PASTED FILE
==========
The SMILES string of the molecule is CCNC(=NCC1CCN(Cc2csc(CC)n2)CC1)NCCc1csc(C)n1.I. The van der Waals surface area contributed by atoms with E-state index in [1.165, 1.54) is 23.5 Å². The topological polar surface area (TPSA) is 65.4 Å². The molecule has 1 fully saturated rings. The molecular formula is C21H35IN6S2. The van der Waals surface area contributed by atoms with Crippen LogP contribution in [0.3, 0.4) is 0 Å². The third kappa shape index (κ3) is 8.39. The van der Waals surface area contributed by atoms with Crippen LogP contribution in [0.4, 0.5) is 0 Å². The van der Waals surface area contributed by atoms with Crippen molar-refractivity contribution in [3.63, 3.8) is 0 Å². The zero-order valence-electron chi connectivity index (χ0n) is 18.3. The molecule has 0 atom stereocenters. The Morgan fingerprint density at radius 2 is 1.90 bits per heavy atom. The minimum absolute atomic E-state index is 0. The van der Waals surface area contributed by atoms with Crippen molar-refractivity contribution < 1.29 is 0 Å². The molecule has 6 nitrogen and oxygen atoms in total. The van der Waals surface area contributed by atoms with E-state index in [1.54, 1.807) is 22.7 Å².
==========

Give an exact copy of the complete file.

The SMILES string of the molecule is CCNC(=NCC1CCN(Cc2csc(CC)n2)CC1)NCCc1csc(C)n1.I. The van der Waals surface area contributed by atoms with E-state index in [1.165, 1.54) is 23.5 Å². The topological polar surface area (TPSA) is 65.4 Å². The molecule has 1 fully saturated rings. The molecular formula is C21H35IN6S2. The van der Waals surface area contributed by atoms with Crippen LogP contribution in [0.3, 0.4) is 0 Å². The third kappa shape index (κ3) is 8.39. The van der Waals surface area contributed by atoms with Crippen LogP contribution in [0.4, 0.5) is 0 Å². The van der Waals surface area contributed by atoms with Crippen molar-refractivity contribution in [3.63, 3.8) is 0 Å². The zero-order valence-electron chi connectivity index (χ0n) is 18.3. The molecule has 0 atom stereocenters. The Morgan fingerprint density at radius 2 is 1.90 bits per heavy atom. The minimum absolute atomic E-state index is 0. The van der Waals surface area contributed by atoms with Crippen molar-refractivity contribution < 1.29 is 0 Å². The molecule has 6 nitrogen and oxygen atoms in total. The van der Waals surface area contributed by atoms with E-state index in [1.54, 1.807) is 22.7 Å².